June 19, 2007
Men's Basketball: Snyder Became More Than An Insurance Policy
by Mike London, The Salisbury Post, salisburypost.com
Dave Snyder was supposed to be an insurance policy, but he developed into one of the finest big men in Catawba basketball history. In 1964, Catawba football coach Harvey Stratton was recruiting in Pennsylvania. At basketball coach Sam Moir's request, Stratton stopped in the hamlet of Summerdale, near Harrisburg, to check out the tall kid Moir had heard about. That kid turned out to be Snyder, raw, frail and thin as a clothesline, but 6-foot-8, as advertised.
A scholarship offer for Snyder came out of that visit, but Moir wasn't expecting miracles. All he wanted was a serviceable backup to a 6-10, all-everything player he'd recruited. "I'd only played one year of high school," Snyder explained. "I was just a tall, slim kid with a lot to learn."
Catawba was rebuilding when Snyder arrived on campus prior to the 1964-65 campaign. Moir was minus his standouts from the previous season -- NFL receiver Bucky Pope; Al Johnson, who had set the school record with a 41-point game; and John Garrison.
Snyder debuted with 10 points when the Indians battled a group of Catawba alumni. Snyder's first official game produced a modest four points against Atlantic Christian. That team was headed for a 7-17 record, the roughest season in Moir's 34-year tenure. The hope for a brighter future in the dog-eat-dog Carolinas Conference lay with Snyder.
"That 6-10 guy just couldn't play, couldn't jump or move, and I could," Snyder explained. "I was surprised by how much I got to play my freshman year, but I also got pushed around by the big guys. It was a really tough league."
Prior to Snyder's sophomore year, Moir recruited scoring machine Dwight Durante and muscular Lawrence Bullock, Catawba's first two African-American players. The talent level escalated. So did Snyder's play.
"Before my sophomore season, I started lifting," Snyder said. "Coach would say, 'Everyone to the gym, except Snyder. He's going to the weight room.' I saw progress and got into it. I put on 40 pounds, went from 180 to 220. It made a big difference."
Durante was such a sensation -- he broke Johnson's record a couple of games into his career -- that the new, improved Snyder flew under the radar. But he had 21 rebounds on Jan. 20, 1966, the same night Durante dropped 58 points on Western Carolina at North Rowan's gym. The electrifying Durante scored 50 against Newberry, so Moir was the only one who noticed Snyder pulled down 23 boards.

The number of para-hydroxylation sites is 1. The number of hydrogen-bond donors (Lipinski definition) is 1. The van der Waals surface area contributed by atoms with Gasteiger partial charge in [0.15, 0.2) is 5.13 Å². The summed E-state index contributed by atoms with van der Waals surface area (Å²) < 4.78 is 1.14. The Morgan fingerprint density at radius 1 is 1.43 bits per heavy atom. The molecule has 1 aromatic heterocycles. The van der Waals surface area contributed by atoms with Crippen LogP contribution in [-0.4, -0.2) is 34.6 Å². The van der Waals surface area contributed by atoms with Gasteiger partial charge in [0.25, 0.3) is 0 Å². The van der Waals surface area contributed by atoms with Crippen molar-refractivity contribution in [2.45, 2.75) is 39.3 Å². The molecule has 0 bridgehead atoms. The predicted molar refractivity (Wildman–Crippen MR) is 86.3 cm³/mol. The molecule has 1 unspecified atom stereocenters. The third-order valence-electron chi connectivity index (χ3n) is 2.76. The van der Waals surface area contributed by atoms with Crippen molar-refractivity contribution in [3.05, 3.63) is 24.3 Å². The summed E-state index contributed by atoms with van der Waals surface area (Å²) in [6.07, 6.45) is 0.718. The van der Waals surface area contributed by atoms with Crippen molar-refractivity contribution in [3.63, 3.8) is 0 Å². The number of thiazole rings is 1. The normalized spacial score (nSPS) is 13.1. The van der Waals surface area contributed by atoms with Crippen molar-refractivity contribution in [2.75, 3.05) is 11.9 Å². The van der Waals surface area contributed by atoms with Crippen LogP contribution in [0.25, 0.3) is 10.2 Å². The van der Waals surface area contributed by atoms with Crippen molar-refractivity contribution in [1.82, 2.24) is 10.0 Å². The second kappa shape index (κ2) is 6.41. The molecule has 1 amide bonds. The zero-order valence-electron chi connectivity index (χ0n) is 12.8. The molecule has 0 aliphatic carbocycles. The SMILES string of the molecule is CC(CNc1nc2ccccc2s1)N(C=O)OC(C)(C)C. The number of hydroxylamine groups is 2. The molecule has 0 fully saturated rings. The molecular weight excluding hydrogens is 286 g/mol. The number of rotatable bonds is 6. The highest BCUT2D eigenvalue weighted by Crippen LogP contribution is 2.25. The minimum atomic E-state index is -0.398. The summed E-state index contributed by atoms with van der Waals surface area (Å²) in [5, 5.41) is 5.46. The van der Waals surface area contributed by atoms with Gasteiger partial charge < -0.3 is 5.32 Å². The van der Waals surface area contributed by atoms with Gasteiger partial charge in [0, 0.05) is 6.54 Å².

Catawba progressed to 11-14 Snyder's sophomore season. By his junior year, the Indians had added Garland Davis, a high-flying East-West All-Star and the greatest rebounder in school history. Catawba's firepower and rebounding wreaked havoc until Durante was handed a six-month suspension by the school in January. Snyder was forced to carry more of the scoring burden.
He poured in 27 points against Elon. He produced a career-high 30, on 12-for-17 shooting, against Newberry. Catawba finished 17-13, but it might have won 25 had it not lost Durante. Snyder averaged 14.2 points a game and made All-Carolinas Conference.
"When Dave first came here, he was just a 6-8 kid that couldn't catch the ball that well, was kind of awkward and couldn't shoot," Moir said. "But what he did have was quick feet and a willingness to work.
"Then he got strong, he could catch it, and he was all-conference. He improved as much as anyone I ever coached."
Snyder's senior season, Durante was reinstated, Davis was better, and the Indians were headed to 22-9. Catawba beat powerhouse Winston-Salem State in December. Snyder had 24 points.
Snyder hurt an ankle in a game against Guilford and its star big man, Bob Kauffman, and he was expected to miss weeks. Instead, Snyder was back on the floor in time for Catawba's record-setting 123-96 victory over Elon. Durante scored 52 on 22-for-35 shooting, so a hobbling Snyder's 12 points and 13 boards didn't get much ink.
The night Durante's 35-footer at the horn beat Western Carolina 85-83, Snyder scored 30 points. Snyder had 26 points in the 113-90 victory over Atlantic Christian that secured Moir's first 20-win season.
Snyder's finest hour came in a Carolinas Conference Tournament semifinal in Winston-Salem. He had 25 points and 26 rebounds in a heated 92-88 victory over Western Carolina.
Snyder remembers more about Catawba's next game -- the 80-73 loss to Guilford in the tourney final that ended his career. He had 14 rebounds but only four points. "Guilford was in all kinds of foul trouble," Snyder said. "It was disappointing we couldn't finish them off."
Snyder was All-Carolinas Conference again, averaging 12.9 points and 13.8 rebounds. He shot 62 percent from the floor, still one of the 10 most accurate seasons in Catawba history. Moir said Snyder also blocked "a ton" of shots, but no records were kept.
Snyder amassed 1,398 career points and 1,226 rebounds. He's third all-time among Catawba rebounders behind Davis and Bill Bailey and was elected to the Catawba Sports Hall of Fame in 1999. Snyder wasn't aware he was the charter member of Catawba's 1,000-1,000 club until the 1990s, when his 6-7 son, Kyle, was playing for the Indians.
"Stats just weren't that big a thing when I played," said Snyder, a YMCA director in Virginia for 30 years and now an employee of the Wilkes County school system. "There wasn't big press. We just wanted to win the games."
When he first came to Salisbury, Snyder knew no one in the state. But his roommates, including Stanly County sharpshooter Johnny Harwood, became lifelong brothers.
"My son was a smart kid and was recruited by a lot of schools," Snyder said. "That day he asked if we could go look at Catawba made me feel very good. Catawba was a positive experience for me in every way."